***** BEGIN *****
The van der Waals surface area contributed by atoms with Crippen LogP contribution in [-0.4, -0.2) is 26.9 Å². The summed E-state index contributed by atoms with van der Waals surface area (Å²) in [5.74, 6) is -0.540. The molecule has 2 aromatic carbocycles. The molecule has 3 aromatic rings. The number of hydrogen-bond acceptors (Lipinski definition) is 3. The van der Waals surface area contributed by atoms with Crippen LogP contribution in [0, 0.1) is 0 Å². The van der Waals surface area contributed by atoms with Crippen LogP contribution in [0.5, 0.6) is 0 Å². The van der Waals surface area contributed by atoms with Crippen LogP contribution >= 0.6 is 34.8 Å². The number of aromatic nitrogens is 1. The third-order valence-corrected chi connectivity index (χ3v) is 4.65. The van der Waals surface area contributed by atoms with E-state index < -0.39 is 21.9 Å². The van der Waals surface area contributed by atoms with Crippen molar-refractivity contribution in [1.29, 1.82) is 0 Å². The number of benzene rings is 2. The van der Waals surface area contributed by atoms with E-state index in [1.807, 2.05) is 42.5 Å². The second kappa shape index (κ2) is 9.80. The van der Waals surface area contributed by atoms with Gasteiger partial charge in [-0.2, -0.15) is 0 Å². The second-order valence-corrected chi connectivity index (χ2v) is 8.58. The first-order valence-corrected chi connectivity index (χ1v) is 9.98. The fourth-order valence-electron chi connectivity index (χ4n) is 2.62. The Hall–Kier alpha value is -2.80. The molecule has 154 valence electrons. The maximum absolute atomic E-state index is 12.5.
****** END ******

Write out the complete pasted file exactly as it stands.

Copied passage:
The van der Waals surface area contributed by atoms with Crippen LogP contribution in [-0.4, -0.2) is 26.9 Å². The summed E-state index contributed by atoms with van der Waals surface area (Å²) in [5.74, 6) is -0.540. The molecule has 2 aromatic carbocycles. The molecule has 3 aromatic rings. The number of hydrogen-bond acceptors (Lipinski definition) is 3. The van der Waals surface area contributed by atoms with Crippen LogP contribution in [0, 0.1) is 0 Å². The van der Waals surface area contributed by atoms with Crippen LogP contribution in [0.5, 0.6) is 0 Å². The van der Waals surface area contributed by atoms with Crippen LogP contribution >= 0.6 is 34.8 Å². The number of aromatic nitrogens is 1. The third-order valence-corrected chi connectivity index (χ3v) is 4.65. The van der Waals surface area contributed by atoms with E-state index < -0.39 is 21.9 Å². The van der Waals surface area contributed by atoms with Crippen molar-refractivity contribution in [1.29, 1.82) is 0 Å². The number of benzene rings is 2. The van der Waals surface area contributed by atoms with E-state index in [1.807, 2.05) is 42.5 Å². The second kappa shape index (κ2) is 9.80. The van der Waals surface area contributed by atoms with Gasteiger partial charge in [-0.2, -0.15) is 0 Å². The second-order valence-corrected chi connectivity index (χ2v) is 8.58. The first-order valence-corrected chi connectivity index (χ1v) is 9.98. The fourth-order valence-electron chi connectivity index (χ4n) is 2.62. The Hall–Kier alpha value is -2.80. The molecule has 154 valence electrons. The maximum absolute atomic E-state index is 12.5.